There is a perfect storm emerging when it comes to senior care in America. Due to a convergence of circumstances in our society, I believe the US senior care industry, and how care is delivered, will evolve as much in the next 3 years as it evolved over the previous 20 years. As I survey the future, I see three main areas that will totally change the landscape: New Technologies, the Care Environment (the place where the care occurs), and how Caregivers are recruited and hired. I believe when it comes to senior care, the future is fast approaching.
Technology is the area where we will see the most change and it is driving the change taking place in the other two areas. Over the next few years we will see an increase in lower cost solutions that will aid in the delivery of health care. The increase in the use of technology is so critical because when you increase technology to deliver care you can reduce the man hours needed to deliver care. As we see on the news every day, our nation must find a more cost effective way to deliver care. Through careful use of technology and highly qualified caregivers, we can deliver a HIGHER quality of care while reducing the man hours required to deliver care by 30-50%.
So how will this happen? Well, solutions are hitting the marketplace even today. In this article I will just highlight a few examples. Automated medication delivery systems that alert patients to take a med, dispense only the right dosage, sense when meds are not taken, relock the untaken meds back into the machine, and then alert family members can save hours per week of paid, human care in the home. The Phillips Lifeline Medication Dispenser is a great example of this type of system and is one I personally recommend. But automated medication delivery systems are just a drop in the technological bucket.
Currently prototypes of “smart homes” for seniors are being tested by the Hong Kong Polytechnic University. With electronic sensors the home can monitor the patient’s vitals as well as safety concerns (like running water or oven burners) and can alert caregivers when problems arise. While this might seem very “George Jetson”, we will soon be seeing many products that are reasonably priced that can be deployed into seniors existing homes (for example, a stove that alerts caregivers when a burner is left on too long). This helps eliminate some of the hands on care for Mom or Dad because no one is needed to monitor them 24/7—some of the human monitoring can instead be done by these smart systems. Instead help is only needed for hands on care and companionship. This will drastically reduce caregiver costs.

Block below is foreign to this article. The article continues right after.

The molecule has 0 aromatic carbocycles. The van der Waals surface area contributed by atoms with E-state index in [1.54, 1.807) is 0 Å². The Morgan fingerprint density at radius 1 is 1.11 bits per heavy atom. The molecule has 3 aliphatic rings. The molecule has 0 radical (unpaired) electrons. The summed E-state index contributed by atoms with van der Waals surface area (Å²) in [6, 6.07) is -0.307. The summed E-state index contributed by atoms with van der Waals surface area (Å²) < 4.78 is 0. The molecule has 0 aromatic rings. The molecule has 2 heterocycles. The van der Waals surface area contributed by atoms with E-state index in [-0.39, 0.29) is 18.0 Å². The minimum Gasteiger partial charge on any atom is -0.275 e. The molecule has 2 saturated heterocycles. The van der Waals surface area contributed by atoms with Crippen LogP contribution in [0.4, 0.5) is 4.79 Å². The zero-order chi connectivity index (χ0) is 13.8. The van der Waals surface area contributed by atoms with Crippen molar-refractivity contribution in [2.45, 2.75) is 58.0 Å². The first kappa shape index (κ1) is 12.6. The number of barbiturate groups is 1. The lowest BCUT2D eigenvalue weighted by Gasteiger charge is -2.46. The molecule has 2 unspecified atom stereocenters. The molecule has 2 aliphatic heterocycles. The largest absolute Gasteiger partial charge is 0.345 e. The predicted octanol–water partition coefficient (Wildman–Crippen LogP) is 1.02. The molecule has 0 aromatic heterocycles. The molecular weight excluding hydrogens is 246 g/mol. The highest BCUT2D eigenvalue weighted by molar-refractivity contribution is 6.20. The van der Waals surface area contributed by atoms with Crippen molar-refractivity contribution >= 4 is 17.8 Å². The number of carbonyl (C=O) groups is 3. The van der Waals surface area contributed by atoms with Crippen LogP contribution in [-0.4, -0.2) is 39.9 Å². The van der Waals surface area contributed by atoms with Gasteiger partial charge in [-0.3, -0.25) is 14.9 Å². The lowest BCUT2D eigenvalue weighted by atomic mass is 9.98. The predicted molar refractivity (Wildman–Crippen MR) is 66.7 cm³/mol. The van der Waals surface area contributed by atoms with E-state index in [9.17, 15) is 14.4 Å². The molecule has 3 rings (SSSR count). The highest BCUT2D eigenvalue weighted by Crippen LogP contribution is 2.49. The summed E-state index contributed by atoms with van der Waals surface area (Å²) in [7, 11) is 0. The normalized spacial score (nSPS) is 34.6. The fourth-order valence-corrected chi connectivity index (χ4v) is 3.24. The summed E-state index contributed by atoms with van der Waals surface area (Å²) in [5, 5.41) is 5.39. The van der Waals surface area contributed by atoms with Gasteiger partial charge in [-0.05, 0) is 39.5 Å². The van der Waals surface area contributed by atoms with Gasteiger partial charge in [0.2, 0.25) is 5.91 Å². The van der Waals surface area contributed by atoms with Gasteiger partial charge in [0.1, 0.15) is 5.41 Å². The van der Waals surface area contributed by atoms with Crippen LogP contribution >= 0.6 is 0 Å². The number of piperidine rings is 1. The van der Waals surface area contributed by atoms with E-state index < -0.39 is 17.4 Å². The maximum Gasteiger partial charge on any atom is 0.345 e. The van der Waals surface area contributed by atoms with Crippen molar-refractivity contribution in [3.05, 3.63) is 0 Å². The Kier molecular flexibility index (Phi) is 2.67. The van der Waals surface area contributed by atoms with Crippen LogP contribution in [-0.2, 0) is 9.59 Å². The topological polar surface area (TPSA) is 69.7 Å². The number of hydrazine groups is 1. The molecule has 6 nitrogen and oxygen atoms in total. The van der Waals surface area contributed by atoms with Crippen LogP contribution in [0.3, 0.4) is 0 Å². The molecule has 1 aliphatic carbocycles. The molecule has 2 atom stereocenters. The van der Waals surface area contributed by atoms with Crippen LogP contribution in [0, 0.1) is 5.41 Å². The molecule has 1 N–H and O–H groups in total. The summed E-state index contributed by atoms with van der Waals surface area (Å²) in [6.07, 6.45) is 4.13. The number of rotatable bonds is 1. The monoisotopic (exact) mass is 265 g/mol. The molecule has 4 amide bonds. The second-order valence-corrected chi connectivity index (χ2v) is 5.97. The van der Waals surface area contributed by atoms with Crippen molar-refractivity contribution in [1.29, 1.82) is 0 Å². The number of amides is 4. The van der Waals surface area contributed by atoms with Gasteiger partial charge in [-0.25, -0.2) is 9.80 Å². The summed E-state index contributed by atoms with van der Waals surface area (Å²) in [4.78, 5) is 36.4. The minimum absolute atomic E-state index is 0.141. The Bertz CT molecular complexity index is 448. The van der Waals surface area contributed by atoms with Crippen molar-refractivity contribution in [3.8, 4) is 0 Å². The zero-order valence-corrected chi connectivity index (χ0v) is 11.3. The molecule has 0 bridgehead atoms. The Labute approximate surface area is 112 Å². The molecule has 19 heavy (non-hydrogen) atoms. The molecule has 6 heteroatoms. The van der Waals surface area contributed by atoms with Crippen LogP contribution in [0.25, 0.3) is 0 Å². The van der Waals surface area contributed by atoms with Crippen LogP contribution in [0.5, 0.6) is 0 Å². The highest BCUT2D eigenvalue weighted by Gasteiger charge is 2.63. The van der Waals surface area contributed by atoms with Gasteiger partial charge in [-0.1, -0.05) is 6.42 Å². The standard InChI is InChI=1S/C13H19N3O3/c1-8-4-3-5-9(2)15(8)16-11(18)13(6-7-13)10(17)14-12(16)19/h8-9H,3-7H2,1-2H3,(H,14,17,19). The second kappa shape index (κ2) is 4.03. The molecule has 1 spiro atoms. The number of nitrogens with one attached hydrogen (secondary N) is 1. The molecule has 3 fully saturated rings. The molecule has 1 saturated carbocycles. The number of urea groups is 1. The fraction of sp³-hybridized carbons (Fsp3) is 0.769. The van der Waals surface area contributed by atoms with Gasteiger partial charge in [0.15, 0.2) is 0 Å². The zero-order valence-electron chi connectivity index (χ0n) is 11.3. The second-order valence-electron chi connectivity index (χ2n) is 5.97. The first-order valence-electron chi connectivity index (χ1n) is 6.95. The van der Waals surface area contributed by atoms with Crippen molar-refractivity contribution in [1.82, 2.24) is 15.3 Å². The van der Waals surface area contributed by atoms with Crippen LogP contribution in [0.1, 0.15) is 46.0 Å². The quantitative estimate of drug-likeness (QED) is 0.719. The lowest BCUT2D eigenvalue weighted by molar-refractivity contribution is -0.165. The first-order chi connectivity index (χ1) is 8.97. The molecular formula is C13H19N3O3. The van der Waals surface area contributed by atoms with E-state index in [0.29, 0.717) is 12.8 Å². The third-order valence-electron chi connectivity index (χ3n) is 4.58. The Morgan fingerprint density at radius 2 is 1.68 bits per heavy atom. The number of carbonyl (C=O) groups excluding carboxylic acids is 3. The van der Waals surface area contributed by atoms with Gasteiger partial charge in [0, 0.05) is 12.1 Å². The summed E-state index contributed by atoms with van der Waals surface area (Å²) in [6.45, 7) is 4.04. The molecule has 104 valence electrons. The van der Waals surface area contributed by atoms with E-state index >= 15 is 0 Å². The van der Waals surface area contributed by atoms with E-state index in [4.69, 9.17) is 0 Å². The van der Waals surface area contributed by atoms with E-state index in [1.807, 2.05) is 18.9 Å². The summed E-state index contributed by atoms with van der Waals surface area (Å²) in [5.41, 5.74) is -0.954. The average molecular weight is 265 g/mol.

The days of just moving into a facility when you can no longer remain independent seem long gone. According to recent studies done by the Department of HHS, seniors want to do everything they can to remain at home. As a result a current trend is for seniors to age in the general community and not in specific facilities. All over the country we are seeing the development of senior neighborhoods–areas where a group of seniors live in their own homes but through the use of shared community resources can receive additional support. They may have a shared caregiver that can assist the community members with medication dispensing and doctor visits. Or they may have a communal cook who can prepare a number of meals for the week. What this means is that instead of needing to contract for care 8 hours per day, you may only need to pay for 2-3 per day because you are remaining “at home” but are sharing caregivers with your neighbors.
Another great innovation is prefab mother-in-law pods. These pods can be place temporarily (or permanently) on your property and they provide full living quarters for a senior. They can be a substantial savings over home renovations, and they provide seniors with extra privacy. In addition, by affordably having mom or dad right there, families are available to help with basic needs, which reduces overall costs.
The third element that we will see change in the future of senior care is the people who actually provide the care. Sites like our own are providing safer and better supported ways to hire caregivers directly. Hiring caregivers directly allows families to cut out the middleman and the associated overhead fees, but it must be done safely while protecting the senior, family, and caregivers. If families can get background checks, taxes, backup care, bonding, and workers comp while hiring a caregiver directly, many will decide to pay a 1/3 less than typical agency fees and decide to hire a caregiver directly. This is the type of service offered through CareFamily.com.
Caregivers are also increasingly the family members. The good news is many Long Term Care Insurance policies now allow policy holders to pay any qualified individual to provide care (even family, neighbors, or friends). As a result, seniors may be more likely to try to find a family member, either immediate or extended family, to provide care. The challenge for the future will be to find inexpensive and easily accessible training opportunities for these new caregivers.
This is an exciting time for the senior care industry. Our industry is rapidly approaching the pinnacle of great change that will allow us to better care for our aging population. The best part is, during a time when it is really needed, the cost of care may come down. That is good news for the future!